As to the second prong of the federal test, whether state jurisdiction has been preempted by operation of federal law, the Rice court held that state laws were not preempted and that in fact, 18 U.S.C.  1161 expressly delegated to the states and to the tribes Congress' authority to regulate liquor transactions on Indian reservations. See also, Fort Belknap Indian Community v. Mazurek, 43 F.3d 428 (9th Cir. 1994), cert. denied, 116 S.Ct. 49 (1995) (state may prosecute Indians for violation of its liquor laws). Section 1161 provides:

The provisions of sections 1154, 1156, 3113, 3488, and 3669, of this title, shall not apply within any area that is not Indian country, nor to any act or transaction within any area of Indian country provided such act or transaction is in conformity both with the laws of the State in which such act or transaction occurs and with an ordinance duly adopted by the tribe having jurisdiction over such area of Indian country, certified by the Secretary of the Interior and published in the Federal Register. (Emphasis added.)

As to the impact of section 1161, the Supreme Court has explained: "It is clear then that Congress viewed  1161 as abolishing federal prohibition, and as legalizing Indian liquor transactions as long as those transactions conformed both with tribal ordinances and state law." Id., 103 S.Ct. 3300-01 (emphasis added). While the Tribes have concurrent authority to regulate liquor sales within their borders, they may not sell and distribute alcoholic beverages unless they comply with state law.1 Thus, under federal law, the State has jurisdiction to regulate the sale and distribution of alcoholic beverages on the Mohegan and Mashantucket reservations, and at the proposed sites. 2

The Mashantucket Pequot Tribe has requested that the Department not regulate the Tribe's liquor sales, but rather defer to the Tribe's internal regulatory efforts. We believe that the State's well recognized, substantial and historic interest in regulating liquor sales within its borders, including Indian reservations, cannot and should not be delegated to the tribes. The Liquor Control Act is a mandatory act, and the Department is charged with enforcing its provisions. Conn. Gen. Stat.  30-6(a). ("The Department . . . shall enforce the provisions of this chapter.") Nothing in the Liquor Control Act permits the Department to delegate its authority to enforce these laws to any other entity.

Moreover, while as explained above, under federal law, the Tribes have concurrent authority with the States to regulate liquor sales on their reservations, as long as they conform with State law at a minimum, and therefore may impose additional or harsher restrictions on liquor sales, the Tribes' interests may not always equate with the State's interests. As the United States Supreme Court recognized, liquor sales on the reservations could have a significant impact off the reservations as liquor sold there could "easily find its way out of the reservation and into the hands of those whom, for whatever reason, the State does not wish to possess alcoholic beverages, or to possess them through a distribution network over which the State has no control." Rice, 103 S.Ct. at 3298. Moreover, when Congress lifted historic federal prohibitions on liquor sales on Indian reservations, it "intended to delegate to the tribes as well as to the States, so as to fill the void that would be created by the absence of the discriminatory federal prohibition. Congress did not intend to make tribal members 'supercitizens' who could trade in a traditionally regulated substance free from all but self-imposed regulations" Rice, 103 S.Ct. at 3303. Accordingly, we conclude the State has jurisdiction to and should regulate liquor sales on the reservations, both inside and outside the casinos. In order to lawfully sell and distribute liquor at the proposed sites, the Tribes must comply with the Liquor Control Act and pertinent Department regulations.3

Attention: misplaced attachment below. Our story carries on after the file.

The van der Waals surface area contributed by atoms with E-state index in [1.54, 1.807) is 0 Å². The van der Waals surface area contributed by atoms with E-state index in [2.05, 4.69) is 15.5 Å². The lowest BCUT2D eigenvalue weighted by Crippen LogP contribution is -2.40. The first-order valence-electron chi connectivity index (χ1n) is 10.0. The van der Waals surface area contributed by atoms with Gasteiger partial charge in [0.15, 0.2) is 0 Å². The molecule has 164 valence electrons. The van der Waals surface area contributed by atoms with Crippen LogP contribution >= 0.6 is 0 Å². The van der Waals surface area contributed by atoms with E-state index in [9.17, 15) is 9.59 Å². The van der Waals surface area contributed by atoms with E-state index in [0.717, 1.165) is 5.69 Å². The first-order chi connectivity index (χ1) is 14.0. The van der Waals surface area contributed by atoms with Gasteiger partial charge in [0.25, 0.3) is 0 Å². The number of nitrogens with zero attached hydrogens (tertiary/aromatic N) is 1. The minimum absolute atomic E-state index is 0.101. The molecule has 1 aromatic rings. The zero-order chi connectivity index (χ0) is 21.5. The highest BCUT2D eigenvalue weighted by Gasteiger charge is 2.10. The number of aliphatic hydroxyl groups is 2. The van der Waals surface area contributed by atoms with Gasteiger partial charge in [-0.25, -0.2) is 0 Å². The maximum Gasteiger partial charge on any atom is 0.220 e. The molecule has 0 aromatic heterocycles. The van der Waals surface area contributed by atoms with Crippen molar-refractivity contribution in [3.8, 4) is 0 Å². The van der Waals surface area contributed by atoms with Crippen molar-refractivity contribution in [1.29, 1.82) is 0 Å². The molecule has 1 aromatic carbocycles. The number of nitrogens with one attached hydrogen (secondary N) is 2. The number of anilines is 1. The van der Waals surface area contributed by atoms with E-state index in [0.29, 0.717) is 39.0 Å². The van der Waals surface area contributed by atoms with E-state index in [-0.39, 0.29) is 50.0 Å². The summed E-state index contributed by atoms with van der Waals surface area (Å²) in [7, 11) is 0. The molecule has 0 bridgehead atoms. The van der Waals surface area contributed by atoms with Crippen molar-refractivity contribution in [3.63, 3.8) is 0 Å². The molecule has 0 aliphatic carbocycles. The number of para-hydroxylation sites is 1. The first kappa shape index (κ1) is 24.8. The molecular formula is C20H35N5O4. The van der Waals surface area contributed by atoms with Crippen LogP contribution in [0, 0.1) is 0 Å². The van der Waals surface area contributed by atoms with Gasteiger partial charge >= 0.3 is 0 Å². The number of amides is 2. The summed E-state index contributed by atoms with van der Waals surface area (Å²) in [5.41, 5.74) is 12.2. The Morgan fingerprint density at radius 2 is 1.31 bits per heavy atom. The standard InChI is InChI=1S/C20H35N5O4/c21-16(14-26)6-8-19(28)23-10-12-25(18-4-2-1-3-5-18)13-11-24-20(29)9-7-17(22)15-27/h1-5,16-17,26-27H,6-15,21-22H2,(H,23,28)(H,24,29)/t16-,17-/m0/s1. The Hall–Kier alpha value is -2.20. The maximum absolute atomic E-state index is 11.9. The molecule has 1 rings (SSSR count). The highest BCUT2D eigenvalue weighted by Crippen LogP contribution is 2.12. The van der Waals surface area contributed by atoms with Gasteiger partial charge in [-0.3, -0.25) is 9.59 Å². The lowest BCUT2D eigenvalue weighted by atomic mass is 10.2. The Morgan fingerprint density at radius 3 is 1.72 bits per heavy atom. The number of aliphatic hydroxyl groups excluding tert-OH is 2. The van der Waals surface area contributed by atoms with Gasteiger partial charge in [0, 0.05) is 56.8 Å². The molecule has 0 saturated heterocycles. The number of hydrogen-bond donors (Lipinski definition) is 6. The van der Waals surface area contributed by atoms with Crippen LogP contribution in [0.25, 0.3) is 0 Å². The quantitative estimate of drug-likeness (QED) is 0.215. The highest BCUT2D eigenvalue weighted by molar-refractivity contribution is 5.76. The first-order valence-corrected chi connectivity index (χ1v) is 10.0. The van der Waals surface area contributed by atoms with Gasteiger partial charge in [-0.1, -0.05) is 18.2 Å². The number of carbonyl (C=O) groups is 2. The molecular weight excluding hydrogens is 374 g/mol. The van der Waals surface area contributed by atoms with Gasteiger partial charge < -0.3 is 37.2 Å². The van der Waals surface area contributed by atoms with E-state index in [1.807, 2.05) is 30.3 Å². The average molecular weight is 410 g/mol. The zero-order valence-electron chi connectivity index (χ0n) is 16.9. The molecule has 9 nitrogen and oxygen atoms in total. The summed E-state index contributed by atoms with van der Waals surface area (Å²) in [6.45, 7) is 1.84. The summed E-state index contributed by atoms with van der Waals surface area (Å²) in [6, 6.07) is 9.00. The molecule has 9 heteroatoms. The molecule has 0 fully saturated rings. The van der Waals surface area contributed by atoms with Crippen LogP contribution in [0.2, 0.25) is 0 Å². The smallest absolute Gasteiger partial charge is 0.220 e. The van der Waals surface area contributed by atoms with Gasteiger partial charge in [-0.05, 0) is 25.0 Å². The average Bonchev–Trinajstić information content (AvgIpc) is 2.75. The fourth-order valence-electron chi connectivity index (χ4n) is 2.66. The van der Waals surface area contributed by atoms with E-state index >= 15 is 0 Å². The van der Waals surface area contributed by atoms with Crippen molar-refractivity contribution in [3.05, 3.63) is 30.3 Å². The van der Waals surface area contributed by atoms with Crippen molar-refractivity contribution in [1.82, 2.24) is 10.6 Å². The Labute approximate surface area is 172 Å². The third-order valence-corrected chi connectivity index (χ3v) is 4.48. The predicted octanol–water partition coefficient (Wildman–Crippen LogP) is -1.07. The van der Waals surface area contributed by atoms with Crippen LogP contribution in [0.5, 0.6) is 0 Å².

We trust that this opinion addresses your concerns.

Very truly yours,

RICHARD BLUMENTHAL
ATTORNEY GENERAL

Susan Quinn Cobb
Assistant Attorney General

Robert F. Vacchelli
Assistant Attorney General

RB/SQC/am


Footnote:

1 The Ninth Circuit has held that under 18 U.S.C.  1161 and Rice, federal laws prohibiting liquor distribution on Indian lands remain in effect, but are merely superseded by the Tribe's compliance with state liquor laws. Fort Belknap Indian Community v. Mazurek, 43 F.3d 428 (9th Cir. 1994), cert. denied, 116 S.Ct. 49 (1995).

2 Conn. Gen. Stat.  31-57e, which prohibits the State from providing federally recognized tribes engaged in commercial enterprises with "funds or services," until the tribes adopt employment rights codes in conformity with the Act, does not apply to the issuance of state liquor permits. The Act was not intended to impede the State's regulatory functions, which includes permitting and licensing, as evidenced by the express language of the Act which provides that it should "not be construed to prohibit the state from enforcing any civil or criminal law . . .," and exempts services "required by federal or state law." Also, if the Mohegan Tribe's new hotel falls within the ambit of Section 14 of the Gaming Compact, it would be exempt under Conn. Gen. Stat.  31-57e(b)'s exemption for services that are "required by federal . . . law" since the Gaming Compact was entered into in accordance with the IGRA.

3 Nothing in this opinion should be construed as a determination that the plans, as described in the Tribes' letters, qualify for a liquor license under the state Liquor Control Act. The Department must make a determination on each application according to the requirements of state law.